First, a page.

Closure means 40 lose jobs

By Country News

About 40 people have lost their jobs following the announcement Riverside Meats will close its Echuca abattoir after more than 35 years of operation.

A letter to employees said it was with ‘‘deep regret’’ the business would stop production from March5.

‘‘Unfortunately, the business has not been making profits for some time now and on a review undertaken by its accountants we have come to the realisation that we simply cannot afford to keep operating the plant,’’ the letter said.

‘‘As a result, there will be no work available for employees from this time forward and the decision has been taken to terminate the employment of all employees by reason of redundancy.

‘‘We would welcome any suggestions from you which might result in us being able to change this decision, but in the absence of any such workable suggestions, the redundancies will take effect from Monday.’’

The letter said those employees who had entitlements to redundancy pay would be paid those entitlements in ‘‘due course’’.

A reference that has not thrilled the Australasian Meat Industry Employees Union (AMIEU).

Victorian branch assistant secretary Barrie Chalkley said the company and workers had been negotiating up until last week following the walk-out of workers and their picket line late last year.

That was sparked by a breakdown in negotiations over wages and conditions — the main concern of the workers was about the tally system, an incentive program paying them more for increased output.

‘‘We tried to contact the company yesterday, no answers,’’ Mr Chalkley said.

‘‘We’ve sent emails about when the redundancies are going to be paid; generally when they do something like this all the redundancies are paid up.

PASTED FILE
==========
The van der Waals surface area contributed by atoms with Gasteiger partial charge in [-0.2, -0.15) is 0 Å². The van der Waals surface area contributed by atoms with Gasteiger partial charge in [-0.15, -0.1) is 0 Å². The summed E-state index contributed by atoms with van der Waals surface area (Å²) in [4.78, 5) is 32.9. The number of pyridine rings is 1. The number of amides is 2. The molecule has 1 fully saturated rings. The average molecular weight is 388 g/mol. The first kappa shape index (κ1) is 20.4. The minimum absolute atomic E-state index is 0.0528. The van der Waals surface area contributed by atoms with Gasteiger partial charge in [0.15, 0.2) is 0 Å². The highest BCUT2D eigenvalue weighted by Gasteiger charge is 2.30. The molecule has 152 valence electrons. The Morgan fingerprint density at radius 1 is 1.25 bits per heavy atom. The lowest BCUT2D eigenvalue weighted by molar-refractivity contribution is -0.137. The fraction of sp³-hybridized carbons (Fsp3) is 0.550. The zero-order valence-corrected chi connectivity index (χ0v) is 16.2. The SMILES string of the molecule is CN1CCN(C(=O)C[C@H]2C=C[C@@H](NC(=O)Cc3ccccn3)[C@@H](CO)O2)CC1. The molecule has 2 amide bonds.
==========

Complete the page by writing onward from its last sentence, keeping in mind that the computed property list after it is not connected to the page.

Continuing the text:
‘‘They replied it’s going to be paid in ‘due course’ and that is not good enough. We will certainly be chasing that up at our end.

‘‘They didn’t consult... there’s a model consultation clause where they are meant to advise us of what’s going on and they’ve done none of it.

‘‘They’ve turned around and more or less said ‘thanks for your time but we’re closing the doors’ and then handed notices out.’’

Mr Chalkley said there were about 40 employees, not including staff inside and maintenance staff.

‘‘They sent an agreement through last week. I was about to go this week to talk to the members to see where they stood,’’ he said.

‘‘Any time they’ve done an agreement in the past 10 years they’ve threatened to close the doors.

‘‘But you hear that every time when you’re negotiating.’’

Mr Chalkley said the closure would hurt the town.

‘‘It’s going to be very hard for people to find jobs with limited skills. They’ve got great skills with meat, no doubt,’’ he said.

Union delegate Darrel Holgate, who has worked at the facility for 17 years, said he was stunned following the announcement.

‘‘I’m not happy, I’m not sad... I’m still dealing with it,’’ he said.

Mr Holgate said he definitely did not think it was the right decision on behalf of the workers.

Explaining its decision in the letter — signed by (Chris Peat) — the company said: ‘‘as you would be aware Riverside Meats has operated in one form or another, and employed local workers in the area for more than 35 years, and this decision was a difficult one to take and not made easily by the company. We thank all employees for their past service, who should also now realise that the present basis of operating is untenable.’’

Riverside, which refused to comment during the picketing, wanted to shift its staff onto fixed hours and salaries.

Riverside Meats did not provide a comment before deadline.

—Tyla Harrington